After offseason moves, Ravens still having secondary issues
By NOAH TRISTER
OWINGS MILLS, Md. (AP) Marcus Williams has already contributed three interceptions in two games since joining the Baltimore Ravens.
Problem is, that's not really the story when it comes to this team's secondary.
As the Ravens prepare for this week's trip to New England, they're trying to figure out how to avoid a repeat of Sunday's fourth-quarter collapse in their 42-38 loss to Miami. Baltimore allowed four touchdown passes in that final period and six in the game, and in the aftermath of those defensive breakdowns, the question is whether it's an issue of talent, health, experience or preparation.
Or perhaps some combination of the above.
"Last week was last week. We're just going to prepare and get ready for the game," Williams said Wednesday. "We're going to take our time this week and dial in to the things that we have to do to prepare for this game, so we don't have what we had last week."
The Ravens ranked last in the NFL against the pass a season ago, but they took steps to improve their defensive backfield in the offseason, acquiring Williams via free agency and drafting safety Kyle Hamilton in the first round. Cornerbacks Marlon Humphrey and Marcus Peters have both made multiple Pro Bowls, so on paper, Baltimore should certainly be better than it showed last weekend.
Humphrey, however, was nursing a groin issue last week, and Peters was in his first game back after missing the whole 2021 season with a knee injury. Neither was at practice Wednesday.
Defensive back Brandon Stephens (quad) didn't play Sunday and was limited in practice Wednesday.
"This week, most of everybody should be back. I'm hoping, crossing my fingers I'll be back this week," Stephens said. "We're just trying to get healthy."
As for Hamilton, he's played about half the defensive snaps through two games, and some growing pains were probably inevitable. Cornerback Jalyn Armour-Davis, a fourth-round pick this year, played sparingly on defense in the opener but was out there for over half the snaps against Miami.
"We're all here to play. We always expect to play. We never step out there not expecting to play," Armour-Davis said. "It was exciting."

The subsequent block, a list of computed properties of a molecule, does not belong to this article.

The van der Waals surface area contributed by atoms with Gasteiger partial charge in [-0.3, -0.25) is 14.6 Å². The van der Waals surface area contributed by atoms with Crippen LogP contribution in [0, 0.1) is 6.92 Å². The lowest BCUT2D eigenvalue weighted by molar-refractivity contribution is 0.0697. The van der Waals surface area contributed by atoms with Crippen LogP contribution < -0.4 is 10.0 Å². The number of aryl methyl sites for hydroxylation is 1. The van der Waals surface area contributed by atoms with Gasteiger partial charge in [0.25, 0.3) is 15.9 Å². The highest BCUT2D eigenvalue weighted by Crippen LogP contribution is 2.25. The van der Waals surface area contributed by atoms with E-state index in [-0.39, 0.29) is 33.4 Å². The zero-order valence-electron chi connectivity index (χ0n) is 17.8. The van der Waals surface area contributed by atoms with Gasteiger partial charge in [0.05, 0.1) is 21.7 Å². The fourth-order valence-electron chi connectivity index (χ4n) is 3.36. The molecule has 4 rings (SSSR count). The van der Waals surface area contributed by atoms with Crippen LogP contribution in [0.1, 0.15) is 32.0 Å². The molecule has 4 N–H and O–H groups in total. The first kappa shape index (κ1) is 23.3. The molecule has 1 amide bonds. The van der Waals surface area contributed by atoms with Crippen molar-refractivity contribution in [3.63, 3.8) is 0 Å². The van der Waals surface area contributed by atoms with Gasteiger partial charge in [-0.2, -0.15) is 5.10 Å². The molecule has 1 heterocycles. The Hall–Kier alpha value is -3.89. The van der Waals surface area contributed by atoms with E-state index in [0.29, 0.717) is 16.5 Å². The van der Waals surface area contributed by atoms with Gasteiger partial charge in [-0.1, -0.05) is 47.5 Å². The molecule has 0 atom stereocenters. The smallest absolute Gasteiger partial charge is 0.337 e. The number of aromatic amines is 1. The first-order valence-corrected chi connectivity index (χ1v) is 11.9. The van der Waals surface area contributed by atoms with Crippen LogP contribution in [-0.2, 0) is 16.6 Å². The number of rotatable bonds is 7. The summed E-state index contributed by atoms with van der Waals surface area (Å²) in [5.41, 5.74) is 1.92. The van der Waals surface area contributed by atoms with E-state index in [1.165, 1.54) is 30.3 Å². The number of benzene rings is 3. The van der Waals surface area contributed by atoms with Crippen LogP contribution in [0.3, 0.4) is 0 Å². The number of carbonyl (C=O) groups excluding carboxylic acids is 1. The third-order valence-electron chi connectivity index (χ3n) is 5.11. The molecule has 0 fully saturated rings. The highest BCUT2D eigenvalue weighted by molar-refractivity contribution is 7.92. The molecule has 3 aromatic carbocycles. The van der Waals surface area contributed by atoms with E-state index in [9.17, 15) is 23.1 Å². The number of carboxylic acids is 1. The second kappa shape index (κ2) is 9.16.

The most glaring miscues came when the Ravens let Tyreek Hill behind them for touchdown catches of 48 and 60 yards. Coach John Harbaugh explained these plays in good detail, although without naming names.
"We didn't play the technique right on the post to our defensive left. You have to stay on top of that as a corner. You have to stay on top of that as a safety. It's three-deep coverage. Those guys know that," Harbaugh said. "Then the other one was we didn't have anybody in the deep half. That was a miscommunication if you want to call it that, and the deep-half player didn't realize he was a deep-half player and he needs to get back there."
On his first touchdown, Hill ran past Peters to the inside, and Hamilton wasn't in great position to provide help. The speedy receiver was even more open on the next TD. No Baltimore defender was all that close to the area where the ball was thrown.
Communication has been a buzzword in the aftermath of the loss. That's the type of thing that can improve as young players gain experience, but it's a big part of the attention to detail that is necessary to win.
"Just doing it out at practice, talking about it in the film room," Williams said. "If we keep doing that week in and week out, it will take care of itself on the field on game day."
Lamar Jackson had a brilliant game against Miami, but he was limited in practice Wednesday because of an elbow issue. Both Jackson and Harbaugh said the injury was no big deal.
Jackson had this to say when asked if he threw passes during practice Wednesday: "No, I'm going to throw Sunday. A lot Sunday."
Follow Noah Trister at https://twitter.com/noahtrister
More AP NFL: https://apnews.com/hub/nfl and https://twitter.com/AP-NFL
Updated September 21, 2022